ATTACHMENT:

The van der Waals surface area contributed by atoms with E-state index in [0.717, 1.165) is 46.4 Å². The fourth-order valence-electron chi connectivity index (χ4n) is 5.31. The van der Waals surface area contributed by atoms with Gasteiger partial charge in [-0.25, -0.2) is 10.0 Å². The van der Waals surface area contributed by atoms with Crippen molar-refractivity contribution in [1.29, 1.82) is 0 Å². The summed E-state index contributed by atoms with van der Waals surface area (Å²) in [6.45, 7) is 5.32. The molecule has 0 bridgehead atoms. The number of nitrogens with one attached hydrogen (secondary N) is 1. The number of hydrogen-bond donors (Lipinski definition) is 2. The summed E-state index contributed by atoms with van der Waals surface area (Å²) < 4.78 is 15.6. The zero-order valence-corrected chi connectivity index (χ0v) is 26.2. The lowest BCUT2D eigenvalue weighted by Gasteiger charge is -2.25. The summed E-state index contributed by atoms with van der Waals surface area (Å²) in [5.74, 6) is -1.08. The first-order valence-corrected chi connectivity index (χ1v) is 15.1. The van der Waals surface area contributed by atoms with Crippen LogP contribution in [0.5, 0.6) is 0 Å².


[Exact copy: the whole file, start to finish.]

The van der Waals surface area contributed by atoms with E-state index in [0.717, 1.165) is 46.4 Å². The fourth-order valence-electron chi connectivity index (χ4n) is 5.31. The van der Waals surface area contributed by atoms with Gasteiger partial charge in [-0.25, -0.2) is 10.0 Å². The van der Waals surface area contributed by atoms with Crippen molar-refractivity contribution in [1.29, 1.82) is 0 Å². The summed E-state index contributed by atoms with van der Waals surface area (Å²) in [6.45, 7) is 5.32. The molecule has 0 bridgehead atoms. The number of nitrogens with one attached hydrogen (secondary N) is 1. The number of hydrogen-bond donors (Lipinski definition) is 2. The summed E-state index contributed by atoms with van der Waals surface area (Å²) < 4.78 is 15.6. The zero-order valence-corrected chi connectivity index (χ0v) is 26.2. The lowest BCUT2D eigenvalue weighted by Gasteiger charge is -2.25. The summed E-state index contributed by atoms with van der Waals surface area (Å²) in [5.74, 6) is -1.08. The first-order valence-corrected chi connectivity index (χ1v) is 15.1. The van der Waals surface area contributed by atoms with Crippen LogP contribution in [0.5, 0.6) is 0 Å².